US releases more incriminating evidence of Iranian regime's role in tanker attacks
The US military Monday (June 17) released new photos it says incriminate the Iranian regime in an attack last week on tanker ships near the Strait of Hormuz.
"Iran is responsible for the attack based on video evidence and the resources and proficiency needed to quickly remove the unexploded limpet mine," the military said in a statement accompanying the imagery.
One of the photos released Monday shows what the US military described as "the remnants of the magnetic attachment device of (an) unexploded limpet mine," while others picture the mine's alleged location on the ship hull.
Additional images depict damage from what the United States says was a limpet mine that did explode on the same ship, and others are said to show the Iranians removing the unexploded mine and the patrol boat they used.
The crew of the Japanese-owned M/T Kokuka Courageous reported that they saw a "flying object" before a second blast on board, the head of the shipping company said June 14.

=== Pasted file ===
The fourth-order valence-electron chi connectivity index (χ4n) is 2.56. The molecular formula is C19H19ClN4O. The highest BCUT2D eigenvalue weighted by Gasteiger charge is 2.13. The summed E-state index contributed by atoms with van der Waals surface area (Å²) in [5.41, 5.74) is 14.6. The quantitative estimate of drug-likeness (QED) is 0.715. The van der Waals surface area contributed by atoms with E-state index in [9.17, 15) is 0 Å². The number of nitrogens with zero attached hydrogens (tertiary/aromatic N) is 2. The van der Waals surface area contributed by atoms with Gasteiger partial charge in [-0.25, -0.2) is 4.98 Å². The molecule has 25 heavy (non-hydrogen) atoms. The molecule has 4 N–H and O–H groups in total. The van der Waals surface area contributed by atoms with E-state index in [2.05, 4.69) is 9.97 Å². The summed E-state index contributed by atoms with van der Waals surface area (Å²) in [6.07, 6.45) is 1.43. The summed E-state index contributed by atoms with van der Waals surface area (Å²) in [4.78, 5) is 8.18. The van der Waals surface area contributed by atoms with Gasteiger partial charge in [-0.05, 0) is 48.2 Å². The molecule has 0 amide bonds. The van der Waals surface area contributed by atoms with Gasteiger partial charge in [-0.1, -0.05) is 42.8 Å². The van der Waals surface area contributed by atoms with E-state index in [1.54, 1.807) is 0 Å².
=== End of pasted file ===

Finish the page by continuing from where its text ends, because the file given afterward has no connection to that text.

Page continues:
1,000 more troops deploy to Middle East
The United States also said Monday it has approved the deployment of 1,000 additional troops to the Middle East.
Acting Defence Secretary Patrick Shanahan said in a statement that the troops were being sent "for defensive purposes to address air, naval, and ground-based threats in the Middle East".
"The recent Iranian attacks validate the reliable, credible intelligence we have received on hostile behaviour by Iranian forces and their proxy groups that threaten United States personnel and interests across the region," Shanahan said.
The United States in April designated Iran's Islamic Revolutionary Guard Corps (IRGC) as a terrorist organisation following decades of hostile acts worldwide by the group.
In addition to the tensions surrounding the tanker attack, the Iranian regime Monday set a 10-day countdown for world powers to fulfil their commitments under a nuclear deal, vowing otherwise to surpass its uranium stockpile limit.
The United States responded by urging the international community not to give in to Iranian "nuclear extortion".
UN Secretary-General António Guterres urged Iran to continue to abide by the 2015 nuclear deal and for all parties to refrain from steps that could escalate tensions in the Middle East.
"Today the countdown to pass the 300kg reserve of enriched uranium has started, and in 10 days' time... we will pass this limit," said Iranian Atomic Energy Organisation spokesman Behrouz Kamalvandi.